Things You'll Need
Lichen: green, golden-green, red-green or orchil (purple)
Cloth or yarn: wool, linen, silk, muslin, cotton
Lichen dyes date back to the 16th century, according to the Web site, Elizabethan Era. These mossy, rock-dwelling plants were a cheap source of green dye for both rich and poor, enabling everyone to have colorful clothes. According to Cornell University, ancient Mediterranean cultures used various types of lichen to achieve yellow, red, brown and even purple dyes. Though modern chemical dyes usually replace older dyeing methods and materials, you can revive these methods at home. Whether you're interested in greening your clothing projects or simply need an inexpensive dye for tie-dye, lichen may be the answer.
Slide the tip of a sharp knife under a patch of lichen to loosen it. Gently push and wiggle the knife under the lichen until the patch is totally loose.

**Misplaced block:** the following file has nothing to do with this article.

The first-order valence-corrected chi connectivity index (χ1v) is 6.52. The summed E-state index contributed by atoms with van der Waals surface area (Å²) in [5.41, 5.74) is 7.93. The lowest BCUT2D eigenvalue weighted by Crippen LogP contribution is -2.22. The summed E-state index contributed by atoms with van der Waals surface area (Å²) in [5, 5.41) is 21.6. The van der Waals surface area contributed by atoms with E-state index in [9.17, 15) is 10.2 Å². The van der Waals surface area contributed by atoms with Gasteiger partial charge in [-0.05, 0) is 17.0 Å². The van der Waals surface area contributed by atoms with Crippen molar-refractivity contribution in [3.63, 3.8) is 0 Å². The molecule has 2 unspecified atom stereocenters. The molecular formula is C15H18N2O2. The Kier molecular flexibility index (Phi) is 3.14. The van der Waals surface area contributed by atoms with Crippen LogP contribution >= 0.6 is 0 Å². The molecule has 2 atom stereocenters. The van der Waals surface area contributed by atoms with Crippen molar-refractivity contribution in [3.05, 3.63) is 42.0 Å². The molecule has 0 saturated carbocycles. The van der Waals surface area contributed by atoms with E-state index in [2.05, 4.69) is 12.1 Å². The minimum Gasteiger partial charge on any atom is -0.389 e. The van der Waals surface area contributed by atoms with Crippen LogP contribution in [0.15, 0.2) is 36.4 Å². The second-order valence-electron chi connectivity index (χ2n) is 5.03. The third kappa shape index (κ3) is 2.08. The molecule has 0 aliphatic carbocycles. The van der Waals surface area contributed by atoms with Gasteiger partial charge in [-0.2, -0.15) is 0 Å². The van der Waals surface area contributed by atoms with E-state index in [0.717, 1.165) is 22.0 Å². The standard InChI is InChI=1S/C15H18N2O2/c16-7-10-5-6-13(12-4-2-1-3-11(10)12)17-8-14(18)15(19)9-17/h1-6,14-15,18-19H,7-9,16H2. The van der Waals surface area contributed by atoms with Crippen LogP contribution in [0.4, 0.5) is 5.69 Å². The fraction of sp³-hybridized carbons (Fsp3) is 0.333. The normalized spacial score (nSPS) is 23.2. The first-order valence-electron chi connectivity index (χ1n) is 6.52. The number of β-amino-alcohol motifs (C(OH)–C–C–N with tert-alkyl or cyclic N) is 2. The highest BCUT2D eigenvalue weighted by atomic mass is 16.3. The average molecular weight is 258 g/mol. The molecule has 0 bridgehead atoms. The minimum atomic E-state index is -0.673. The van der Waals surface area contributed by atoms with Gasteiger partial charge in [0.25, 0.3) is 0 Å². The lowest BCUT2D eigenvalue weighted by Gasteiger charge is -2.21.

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Peel the lichen off of its tree or rock and place it in a bucket. You'll need up to a pound of lichen to make fabric dyes. Choose one color of lichen and harvest only that color for your dye project. Mixed lichens make muddy dyes.
Tear the lichen into small pieces and place it into a large stew pot. Add about 2 cups of water (or 2 cups for every pound of lichen) to the lichen. Bring it to a boil over high heat and boil it for about 20 minutes.
Reduce the heat to medium high, bringing the mixture down to a simmer. Add the fabric or yarn to the dye, submerging it completely. Simmer the fabric or yarn in the dye for about 1 hour to achieve a dark, rich color. Unlike other plant dyes, lichen dyes don't require fixatives or mordants.
Remove the fabric or yarn from the lichen dye and wring it out gently. Rinse the fabric or yarn with cool water until color stops running out of the material.
Allow the material to air-dry. Unlike other plant dyes, lichen doesn't need a mordant or heat to make it fast and permanent. Once dry, the material is ready for use.
Wash plant-dyed material in cool water with like colors.